It has been noted by Christian Scholars themselves that “It was a custom of the Pagans to celebrate on the same 25th December the birthday of the Sun, at which they kindled lights in token of festivity. In these solemnities and revelries, the Christians also took part. Accordingly, when the doctors of the Church perceived that the Christians had a leaning to this festival, they took counsel and resolved that the true Nativity should be solemnised on that day.”[1]

In short, the true reason for Christmas to be celebrated in December was to convince the Christians that the Pagans’ own traditions weren’t being celebrated, rather it was the birth of Jesus (on whom be peace).

The celebration of a birthday particularly that of a Prophet of God, has never been prescribed in any Abrahamic religion. The decision to celebrate the birth of Jesus came from the Roman and Greek traditions to celebrate the birthdays of their gods. As the Roman Empire fell and Christianity quickly covered Europe, the tradition of celebrating the gods’ birthdays was replaced by celebrating Jesus’ birthday.

As a religious event, it must be respected as we would expect any other religion to respect Eid and the traditions that follow our religious celebrations. However, the issue arises that it is quite true Christmas has lost its religious significance. Muslims accept Jesus as a true Prophet of Allah, as exemplified by this verse of the Qur’an “…Verily, the Messiah, Jesus, son of Mary, was only a Messenger of Allah…” Qur’an 4:172, yet we cannot allow this to be a reason for us to be involved in traditions of dubious origins.  Atheists, Hindus, and even Muslims are all celebrating Christmas; why would those who don’t even believe in the existence of Jesus, celebrate his birth?

In the western World it is seen as a necessary event that is integral to the growth of families and the bonding of relationships. It is a time where friends and family gather, exchange presents and over a big feast celebrate absolutely nothing. Where it is a celebration of the birth of Jesus (on whom be peace), whilst debateable for Muslims, it is understandable and must be respected on the precept that we want our celebrations to be respected also.

Unfortunately, the popularity and cultural significance of Christmas has brought about the side effect of selfishness, not only in the very idea of a child writing a list of gifts that they want from an imaginary man, but also within governmental powers. It pains me to say that even in Muslim countries, commercial celebrations are given preference over practicing the true teachings of Islam. His Holiness Hazrat Khalifatul Masih V mentioned in his Friday Sermon of 1st January 2016 that despite the burning of a 63-storey building in Dubai the planned firework display would go ahead.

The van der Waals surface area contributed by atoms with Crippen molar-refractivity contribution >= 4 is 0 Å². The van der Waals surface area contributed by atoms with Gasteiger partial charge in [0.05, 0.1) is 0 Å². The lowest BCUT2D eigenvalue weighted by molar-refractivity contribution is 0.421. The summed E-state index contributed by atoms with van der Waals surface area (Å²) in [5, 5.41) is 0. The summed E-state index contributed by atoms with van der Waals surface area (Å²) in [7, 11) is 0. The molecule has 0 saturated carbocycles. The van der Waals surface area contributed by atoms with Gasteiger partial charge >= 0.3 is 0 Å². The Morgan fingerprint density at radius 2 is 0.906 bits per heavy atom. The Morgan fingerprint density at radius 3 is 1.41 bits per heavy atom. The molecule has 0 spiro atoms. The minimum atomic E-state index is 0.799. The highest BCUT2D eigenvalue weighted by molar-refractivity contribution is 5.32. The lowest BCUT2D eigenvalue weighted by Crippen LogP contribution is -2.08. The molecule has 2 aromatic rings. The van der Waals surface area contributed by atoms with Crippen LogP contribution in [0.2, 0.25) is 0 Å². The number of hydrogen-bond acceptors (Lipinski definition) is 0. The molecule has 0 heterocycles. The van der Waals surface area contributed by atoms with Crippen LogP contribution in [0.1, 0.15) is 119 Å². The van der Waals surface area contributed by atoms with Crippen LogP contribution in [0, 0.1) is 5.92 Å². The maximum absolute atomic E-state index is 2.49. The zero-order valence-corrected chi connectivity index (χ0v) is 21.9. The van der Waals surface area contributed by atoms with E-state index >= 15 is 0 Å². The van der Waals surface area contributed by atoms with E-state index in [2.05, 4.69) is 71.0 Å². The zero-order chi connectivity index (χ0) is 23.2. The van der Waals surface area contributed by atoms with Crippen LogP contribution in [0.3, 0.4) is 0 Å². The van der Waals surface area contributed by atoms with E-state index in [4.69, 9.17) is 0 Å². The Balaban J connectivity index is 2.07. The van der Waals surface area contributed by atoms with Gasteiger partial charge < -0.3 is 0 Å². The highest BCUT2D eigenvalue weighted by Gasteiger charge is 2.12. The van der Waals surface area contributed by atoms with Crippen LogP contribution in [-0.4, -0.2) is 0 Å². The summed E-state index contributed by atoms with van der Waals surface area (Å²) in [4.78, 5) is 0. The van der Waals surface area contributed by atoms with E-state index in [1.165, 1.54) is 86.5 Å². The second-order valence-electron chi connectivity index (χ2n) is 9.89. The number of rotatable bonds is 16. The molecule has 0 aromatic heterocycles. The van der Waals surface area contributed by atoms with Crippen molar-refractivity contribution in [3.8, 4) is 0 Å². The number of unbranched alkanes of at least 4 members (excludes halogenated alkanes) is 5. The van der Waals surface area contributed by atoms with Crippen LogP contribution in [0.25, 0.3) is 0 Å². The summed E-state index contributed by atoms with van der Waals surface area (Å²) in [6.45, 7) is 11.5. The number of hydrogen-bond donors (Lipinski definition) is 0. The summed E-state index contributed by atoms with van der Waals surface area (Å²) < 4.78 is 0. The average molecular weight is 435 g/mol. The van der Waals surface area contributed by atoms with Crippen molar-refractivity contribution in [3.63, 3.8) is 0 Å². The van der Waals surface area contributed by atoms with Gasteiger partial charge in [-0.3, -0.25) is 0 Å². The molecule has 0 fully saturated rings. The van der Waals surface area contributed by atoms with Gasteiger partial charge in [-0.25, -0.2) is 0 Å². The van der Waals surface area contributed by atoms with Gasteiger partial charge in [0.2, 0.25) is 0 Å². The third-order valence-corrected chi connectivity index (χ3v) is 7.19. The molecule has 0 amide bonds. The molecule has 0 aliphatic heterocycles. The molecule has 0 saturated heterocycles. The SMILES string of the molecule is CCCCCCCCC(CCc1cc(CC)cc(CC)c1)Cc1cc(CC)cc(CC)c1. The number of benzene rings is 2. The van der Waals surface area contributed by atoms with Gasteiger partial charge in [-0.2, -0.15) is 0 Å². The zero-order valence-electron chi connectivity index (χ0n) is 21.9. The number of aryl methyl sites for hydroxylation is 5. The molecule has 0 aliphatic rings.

“Most Muslim countries are in a bad way these days but it is the way the wealthy show their materialism. Even if there had been no fire, it was the need of the time for wealthy Muslim countries to state that rather than spend on wasteful matters they would help the affected Muslims. But such is the state of affairs that a few days ago it was in the news that the most exclusive hotel in Dubai had the most expensive Christmas tree in the world at a cost of $11 million. These are now the preferences of wealthy Muslims.”’[2]

There is nothing religious about the desire to spend $11 million on a Christmas tree, rather it is merely for show, and it greatly pains our beloved Khalifah that there are Muslims in the world that would dedicate more time and money in ensuring that their materialistic pleasures are fulfilled and shown off, rather than participate in the good and charitable deeds that our beloved Prophet (may the peace and blessings of Allah be upon him) taught us.

However, when it is merely a celebration for the sake of celebration. A mere business tactic to boost profits, it loses not only its religious meaning it turns our society into a consumerist and materially hungry community; one where children are actively encouraged to write lists of everything they want to a man who lives thousands of miles away. Christmas, in its true essence is sadly dying and it has become like Valentine’s Day, Mother’s Day and Father’s Day,  a ploy to increase sales.

[1] (cited in Christianity and Paganism in the Fourth to Eighth CenturiesRamsay MacMullen. Yale:1997, p. 155)


The Story of Mary, a Pure and Noble Example

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Sameea Jonnud, Aldershot

Mary, mother of Jesus, can often be seen portrayed in paintings as a serene figure with her head always covered and has always been a revered figure for Christians, to such an extent that in some denominations her figure can be found in churches and even prayers are said to her. Children in the West are taught the Nativity story in primary school, how Joseph and the heavily pregnant Mary were turned away from inn after inn until they found shelter in a stable where Jesus was born; among young primary school girls the role of Mary in the Nativity is a coveted one.

Along with Christians it is Muslims who also hold Mary in high regard and we can read about her in several places in The Holy Qur’an, about her own birth, her pious youth and the birth of Jesus and in fact chapter 19 of the Holy Qur’an, Surah Maryam, is named after her.

Before her birth Mary’s mother had promised to dedicate her to God. In chapter 3, verse 36 of the Holy Qur’an, the mother of Mary makes a vow to God,

“‘My lord, I have vowed to Thee what is in my womb to be dedicated to Thy service. So do accept it of me…”

The fact the new child was a girl was at first perplexing until the realisation came that God intended something special of her. She grew up a model of piety and complete trust in God which was to prove a great support to her in subsequent events.

In 2014 the first mosque built by the Ahmadiyya Muslim Community in Ireland was opened in Galway and it was named Maryam Mosque (Masjid Maryam) after Mary, because of the fact she is a figure revered by Catholics, who are the majority in Ireland, and Muslims alike. At the reception held for the opening Hadhrat Khalifatul Masih V stated: